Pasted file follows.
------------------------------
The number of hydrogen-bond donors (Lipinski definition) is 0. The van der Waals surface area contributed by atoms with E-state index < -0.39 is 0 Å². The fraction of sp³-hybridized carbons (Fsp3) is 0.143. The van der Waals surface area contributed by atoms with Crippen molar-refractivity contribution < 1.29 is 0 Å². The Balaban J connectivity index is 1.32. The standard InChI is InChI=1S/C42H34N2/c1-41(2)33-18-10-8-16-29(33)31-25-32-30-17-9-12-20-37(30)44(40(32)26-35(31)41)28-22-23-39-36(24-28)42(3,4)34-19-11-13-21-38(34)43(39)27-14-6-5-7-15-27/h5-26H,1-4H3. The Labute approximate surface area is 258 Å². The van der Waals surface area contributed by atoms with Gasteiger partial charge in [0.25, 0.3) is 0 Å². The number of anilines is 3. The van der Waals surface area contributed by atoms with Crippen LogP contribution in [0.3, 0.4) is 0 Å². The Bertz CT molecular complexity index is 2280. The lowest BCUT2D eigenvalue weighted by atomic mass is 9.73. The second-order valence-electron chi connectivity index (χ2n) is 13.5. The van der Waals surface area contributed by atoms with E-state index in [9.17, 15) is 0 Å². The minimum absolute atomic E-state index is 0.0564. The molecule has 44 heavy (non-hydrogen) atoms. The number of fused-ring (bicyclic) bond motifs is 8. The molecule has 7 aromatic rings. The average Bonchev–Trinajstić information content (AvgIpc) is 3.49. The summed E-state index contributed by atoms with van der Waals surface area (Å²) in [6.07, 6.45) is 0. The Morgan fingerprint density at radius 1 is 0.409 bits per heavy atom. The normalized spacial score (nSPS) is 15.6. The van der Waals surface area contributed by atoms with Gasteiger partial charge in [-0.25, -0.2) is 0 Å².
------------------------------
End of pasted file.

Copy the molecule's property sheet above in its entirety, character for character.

The number of hydrogen-bond donors (Lipinski definition) is 0. The van der Waals surface area contributed by atoms with E-state index < -0.39 is 0 Å². The fraction of sp³-hybridized carbons (Fsp3) is 0.143. The van der Waals surface area contributed by atoms with Crippen molar-refractivity contribution < 1.29 is 0 Å². The Balaban J connectivity index is 1.32. The standard InChI is InChI=1S/C42H34N2/c1-41(2)33-18-10-8-16-29(33)31-25-32-30-17-9-12-20-37(30)44(40(32)26-35(31)41)28-22-23-39-36(24-28)42(3,4)34-19-11-13-21-38(34)43(39)27-14-6-5-7-15-27/h5-26H,1-4H3. The Labute approximate surface area is 258 Å². The van der Waals surface area contributed by atoms with Gasteiger partial charge in [0.25, 0.3) is 0 Å². The number of anilines is 3. The van der Waals surface area contributed by atoms with Crippen LogP contribution in [0.3, 0.4) is 0 Å². The Bertz CT molecular complexity index is 2280. The lowest BCUT2D eigenvalue weighted by atomic mass is 9.73. The second-order valence-electron chi connectivity index (χ2n) is 13.5. The van der Waals surface area contributed by atoms with E-state index in [9.17, 15) is 0 Å². The minimum absolute atomic E-state index is 0.0564. The molecule has 44 heavy (non-hydrogen) atoms. The number of fused-ring (bicyclic) bond motifs is 8. The molecule has 7 aromatic rings. The average Bonchev–Trinajstić information content (AvgIpc) is 3.49. The summed E-state index contributed by atoms with van der Waals surface area (Å²) in [6.07, 6.45) is 0. The Morgan fingerprint density at radius 1 is 0.409 bits per heavy atom. The normalized spacial score (nSPS) is 15.6. The van der Waals surface area contributed by atoms with Gasteiger partial charge in [-0.25, -0.2) is 0 Å².